The Nagas

Hill Peoples of Northeast India

Project Introduction The Naga Database

typescript - J.H. Hutton's tour diary in the Naga Hills

caption: Visit to Khonoma to inspect the stone dahu newly erected by the three khels
medium: tours
person: Merhama khel/ KhonomaSemoma khel/ KhonomaThevoma khel/ KhonomaVisarRhizoleKrulelhoSokraleLhudaleFezherKhusapraDosilhuNisapra
ethnicgroup: Angami
location: Khonoma
date: 9.10.1923
person: Hutton/ J.H.
date: 9.10.1923
person: Pitt Rivers Museum Archive, Oxford
refnum: Hutton Ms. Box 2
text: Tour Diary for the month of October 1923.
text: 9th
text: To Khonoma, and back, to see the new "forts" and put a stop to further building.
text: The three khels have erected each a big stone dahu. These will not be added to without permission, and the khels are warned that I regard them as a sort of security for good behaviour and shall not hesitate to demolish all or part of any one or all of them if the clans riot and use these dahu in the course of the riot.
text: They have cost a tremendous lot in labour and expense, and are magnificent specimens of Angami stone-work which cannot be approached in any village in the hills. They contain a great deal of dressed stone, which of course the older erections did not, though Samaguting claim to have used dressed sandstone for graves before the British occupation. The Merhama dahu has stone waterspouts, and projecting stones bored with holes to carry the bamboo scaffolding used to build the upper parts of the wall. In the case of this dahu the parapet round the top is dressed to a fine edge instead of being merely composed of flat stones. The Semoma dahu has a very large platform of rough stone filled with earth and a rather smaller tower, made partly only, of dressed stone, with the usual sitting place in the top. The lower platform is to be partly paved later to cover the graves that there are in it. The Thevoma dahu is at present much like that of Merhama, bigger but not quite so well built; the lower platform was to have been much broader on one side, though not so big as Semoma. The ground however, has slipped, the whole gone [sic]. It was flagged out with stick and strings and I gave leave for it to be rebuilt to the extent for which it had slipped. Thevoma and Semoma as well had asked leave to put an inscription with my name on stating that I had given leave for the erection of these dahu. I said that if they used my name they must show me what they were going to put up first and that they could not in any case use it unless they added that I had also said that I would pull the dahu down again on the least provocation. Merhama had a blank tablet ready and a written inscription to be vetted, from which I cut out my name and passed an inscription saying that the dahu had been built with the permission of the D.C. Semoma had already put up an inscribed tablet in better English than I should have expected setting forth the history of the affair in a quite unobjectionable manner, but adding that "J.H. Hutton Esqr, C.I.E., I.C.S." had given leave for the erection of the dahu on which account "they were heartily pleased to erect this stone to the memory of Mr. Hutton", and requested Govt. officials not to interfere with it. This seemed a little premature and as they had of course added nothing about my threat to pull the dahu down again I ordered them to put up a revised inscription leaving me out of it. A dahu is a better thing to have called after one than a Law College, but unless I had built them myself I would as soon have my name on a sewage-farm as either. Thevoma had wisely refrained from any sort of tablet. They nearly always show better taste than the other two clans, to that extent justifying the claim of the Thevoma to be the aristocrats of the Angami tribe.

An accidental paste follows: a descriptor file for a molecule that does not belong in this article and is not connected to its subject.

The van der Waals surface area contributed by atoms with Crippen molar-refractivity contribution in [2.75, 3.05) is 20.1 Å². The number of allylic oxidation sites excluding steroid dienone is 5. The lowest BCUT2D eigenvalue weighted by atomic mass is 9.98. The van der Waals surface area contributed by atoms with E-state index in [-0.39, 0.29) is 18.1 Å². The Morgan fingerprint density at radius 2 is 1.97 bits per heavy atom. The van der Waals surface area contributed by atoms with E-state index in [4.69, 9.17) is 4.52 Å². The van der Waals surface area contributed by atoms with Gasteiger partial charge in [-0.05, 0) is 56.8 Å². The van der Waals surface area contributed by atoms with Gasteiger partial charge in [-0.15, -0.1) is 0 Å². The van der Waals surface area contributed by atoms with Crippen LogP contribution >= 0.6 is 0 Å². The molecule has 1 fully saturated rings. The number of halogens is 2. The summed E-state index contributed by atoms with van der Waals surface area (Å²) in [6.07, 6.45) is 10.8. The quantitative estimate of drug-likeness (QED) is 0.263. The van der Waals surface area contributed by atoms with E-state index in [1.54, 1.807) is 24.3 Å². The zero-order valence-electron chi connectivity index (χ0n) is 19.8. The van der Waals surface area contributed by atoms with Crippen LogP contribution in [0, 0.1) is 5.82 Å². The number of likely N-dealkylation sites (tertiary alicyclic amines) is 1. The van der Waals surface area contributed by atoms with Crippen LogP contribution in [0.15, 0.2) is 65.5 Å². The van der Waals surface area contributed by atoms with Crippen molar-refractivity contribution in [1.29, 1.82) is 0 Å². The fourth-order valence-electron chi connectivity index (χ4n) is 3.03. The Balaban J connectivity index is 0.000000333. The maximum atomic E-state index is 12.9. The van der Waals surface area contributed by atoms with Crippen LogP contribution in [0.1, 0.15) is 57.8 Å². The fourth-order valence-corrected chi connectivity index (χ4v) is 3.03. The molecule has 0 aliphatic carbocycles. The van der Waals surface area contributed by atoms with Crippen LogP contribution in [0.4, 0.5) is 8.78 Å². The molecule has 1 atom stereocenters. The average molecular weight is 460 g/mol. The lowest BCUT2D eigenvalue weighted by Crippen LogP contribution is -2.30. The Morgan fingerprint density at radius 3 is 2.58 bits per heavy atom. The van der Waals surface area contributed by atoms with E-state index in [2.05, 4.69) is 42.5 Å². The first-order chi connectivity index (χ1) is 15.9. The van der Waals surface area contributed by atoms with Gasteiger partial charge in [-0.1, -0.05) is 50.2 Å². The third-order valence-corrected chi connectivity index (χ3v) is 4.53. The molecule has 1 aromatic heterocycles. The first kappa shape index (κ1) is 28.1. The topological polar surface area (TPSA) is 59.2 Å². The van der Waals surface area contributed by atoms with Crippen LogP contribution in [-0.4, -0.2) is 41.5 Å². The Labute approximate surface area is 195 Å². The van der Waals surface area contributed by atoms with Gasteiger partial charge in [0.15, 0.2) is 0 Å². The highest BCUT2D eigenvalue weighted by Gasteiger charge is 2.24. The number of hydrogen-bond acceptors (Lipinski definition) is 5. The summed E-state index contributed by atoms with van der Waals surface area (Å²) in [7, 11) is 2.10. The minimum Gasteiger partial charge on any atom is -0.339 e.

text: Present - Dobashis - Visar, Rhizole, Krulelho. Goanburas - Sokrale, Lhudale, Fezher, Khusapra, Dosilhu and Nisapra.